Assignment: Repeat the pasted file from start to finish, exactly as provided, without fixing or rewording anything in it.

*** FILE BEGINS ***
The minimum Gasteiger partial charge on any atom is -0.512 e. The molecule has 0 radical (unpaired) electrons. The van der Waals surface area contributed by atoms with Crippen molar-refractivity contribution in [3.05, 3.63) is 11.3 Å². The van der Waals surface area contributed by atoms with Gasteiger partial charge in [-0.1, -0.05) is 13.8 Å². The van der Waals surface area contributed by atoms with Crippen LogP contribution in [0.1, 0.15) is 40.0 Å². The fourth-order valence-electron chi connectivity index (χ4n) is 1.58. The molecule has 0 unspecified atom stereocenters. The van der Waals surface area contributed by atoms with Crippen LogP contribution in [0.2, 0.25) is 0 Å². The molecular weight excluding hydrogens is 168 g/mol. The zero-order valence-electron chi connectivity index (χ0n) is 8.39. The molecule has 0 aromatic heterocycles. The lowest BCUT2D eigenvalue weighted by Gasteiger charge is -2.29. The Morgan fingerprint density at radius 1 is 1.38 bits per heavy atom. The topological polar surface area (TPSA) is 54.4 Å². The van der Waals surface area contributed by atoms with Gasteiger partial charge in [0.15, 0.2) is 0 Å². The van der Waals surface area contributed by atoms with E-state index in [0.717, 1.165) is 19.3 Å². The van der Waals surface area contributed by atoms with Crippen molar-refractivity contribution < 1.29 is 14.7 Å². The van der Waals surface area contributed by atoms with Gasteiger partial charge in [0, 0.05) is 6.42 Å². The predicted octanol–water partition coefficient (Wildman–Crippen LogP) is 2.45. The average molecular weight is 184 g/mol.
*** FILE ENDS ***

The minimum Gasteiger partial charge on any atom is -0.512 e. The molecule has 0 radical (unpaired) electrons. The van der Waals surface area contributed by atoms with Crippen molar-refractivity contribution in [3.05, 3.63) is 11.3 Å². The van der Waals surface area contributed by atoms with Gasteiger partial charge in [-0.1, -0.05) is 13.8 Å². The van der Waals surface area contributed by atoms with Crippen LogP contribution in [0.1, 0.15) is 40.0 Å². The fourth-order valence-electron chi connectivity index (χ4n) is 1.58. The molecule has 0 unspecified atom stereocenters. The van der Waals surface area contributed by atoms with Crippen LogP contribution in [0.2, 0.25) is 0 Å². The molecular weight excluding hydrogens is 168 g/mol. The zero-order valence-electron chi connectivity index (χ0n) is 8.39. The molecule has 0 aromatic heterocycles. The lowest BCUT2D eigenvalue weighted by Gasteiger charge is -2.29. The Morgan fingerprint density at radius 1 is 1.38 bits per heavy atom. The topological polar surface area (TPSA) is 54.4 Å². The van der Waals surface area contributed by atoms with Gasteiger partial charge in [0.15, 0.2) is 0 Å². The van der Waals surface area contributed by atoms with E-state index in [0.717, 1.165) is 19.3 Å². The van der Waals surface area contributed by atoms with Crippen molar-refractivity contribution < 1.29 is 14.7 Å². The van der Waals surface area contributed by atoms with Gasteiger partial charge in [0, 0.05) is 6.42 Å². The predicted octanol–water partition coefficient (Wildman–Crippen LogP) is 2.45. The average molecular weight is 184 g/mol.